Sunday, March 8, 2009

How the Voice Heals

My first voice teacher, the renowned Kammersängerin Hilde Zadek, used to refer to 'das Es' or 'the It'  all the time in my lessons.  In the way that we can intuit what a person might be saying in a language we have not yet learned, I knew what she meant.  I knew what she meant in the same way I knew what the wind was saying to me in the forested valley beside the house where I grew up.  It was a language I knew but had somehow forgotten: a vocabulary you cannot buy a dictionary for.  The words come only from being around people who have remembered how to speak it.

As those who know me most intimately are already aware, I have been on a journey of rediscovery, of healing.  On this point on my path as a singer I find myself asking:

When something in us is deemed 'broken', who or what is It that 'fixes' us?  If our voices, our hearts, our legs, our arms...our souls are broken, are we the ones who fix them? Or are our Voices, our Hearts, our Dancing Legs, our Embracing Arms and our Complete Souls the ones that fix us?

'Das Es' was the topic of every lesson with Madame Zadek.  She saw through my tears, through my desire and good intentions to the truth of what I was really seeking...of what I was really wanting to sing.

Madame Zadek taught me many ways to think of the 'It': It's like a boat floating on a stormy sea; like a child inside of you that might want to laugh at any moment; like looking at a beautiful flower or the snow falling silently outside the window.  I could understand all of these things, for indeed I knew love.  But somehow, my voice, for which Madame Zadek in all her knowledge knew that we needed 'the It', had retreated from that which which we were seeking.

I have been on a spiritual path ever since walking the bright red carpet in the Church we went to as kids.  When I heard the Voice of God call me there one day when I was practicing, at about the time Madame Zadek first told me about 'das Es', I knew that my search for my voice and my search for salvation were one in the same.  They are both simply the search for Love.

What is It that we are all actually seeking?  What is It that we bury?  What is It that needs healing and completion but the realization of true Love?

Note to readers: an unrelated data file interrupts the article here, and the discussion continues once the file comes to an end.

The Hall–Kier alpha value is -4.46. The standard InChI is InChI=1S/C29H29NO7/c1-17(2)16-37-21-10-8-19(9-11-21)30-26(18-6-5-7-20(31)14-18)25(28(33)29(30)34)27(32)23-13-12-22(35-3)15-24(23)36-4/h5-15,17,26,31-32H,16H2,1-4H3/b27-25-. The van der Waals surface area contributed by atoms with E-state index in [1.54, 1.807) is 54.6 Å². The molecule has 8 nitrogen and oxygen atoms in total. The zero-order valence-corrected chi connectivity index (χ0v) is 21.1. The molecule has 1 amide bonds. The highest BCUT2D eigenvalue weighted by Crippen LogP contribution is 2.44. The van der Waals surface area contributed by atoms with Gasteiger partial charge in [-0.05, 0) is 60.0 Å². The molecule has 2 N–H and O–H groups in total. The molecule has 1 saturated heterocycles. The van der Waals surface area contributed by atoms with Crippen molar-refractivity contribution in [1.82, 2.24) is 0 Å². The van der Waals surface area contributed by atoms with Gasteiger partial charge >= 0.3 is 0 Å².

This true Love has nothing to do with religion or location, with experience or ability.  It is something that is in us at any time, and of which we see and hear only reflections on the outside until we find Its source on the inside of us.  It is why I could always identify passionately with my favorite artists: Leontyne Price and Maria Callas, Ani diFrano and the Indigo Girls, Christa Ludwig, Karajan and Paul McCartney, and my Mother.  I could hear the voice of 'das Es' calling to me from inside of them, begging me to come out and play like the voice of a child, the snort of a horse first thing in the morning, or the playful paw of a puppy in my lap.  It was calling me years and years ago, and, with time, I chose to answer It with all that I am.  I surrendered.

And now, with the violence of whatever made us all, 'das Es' owns me.  But not in the way of a strict patriarch.  It owns me in the arms of a mother and the compassion of a father; in the infinite giving of wonderful parents and the uncompromising love of forgiving siblings.  It owns me, as I am owned in the arms of my lover.

My every hope is that I write things that people understand and with which they identify.  But if by chance, you, reader, are afraid of what I have written here, I would encourage you to welcome the fear. For if I have learned anything on this beautiful journey, it is that where my fear lives, just beyond there is 'das Es'--and the secret Love that heals us all.

And if you should scorn what I've written here or find it childish or inapplicable to the world as we know it today, please take just a moment to listen to the wind or to take a taste of the finest chocolate or the finest wine, or to fall headlong into the embrace of someone who loves you. There you might remember yourself as a child, and by chance even believe that there was a time when 'It' spoke to you in a language you understood.

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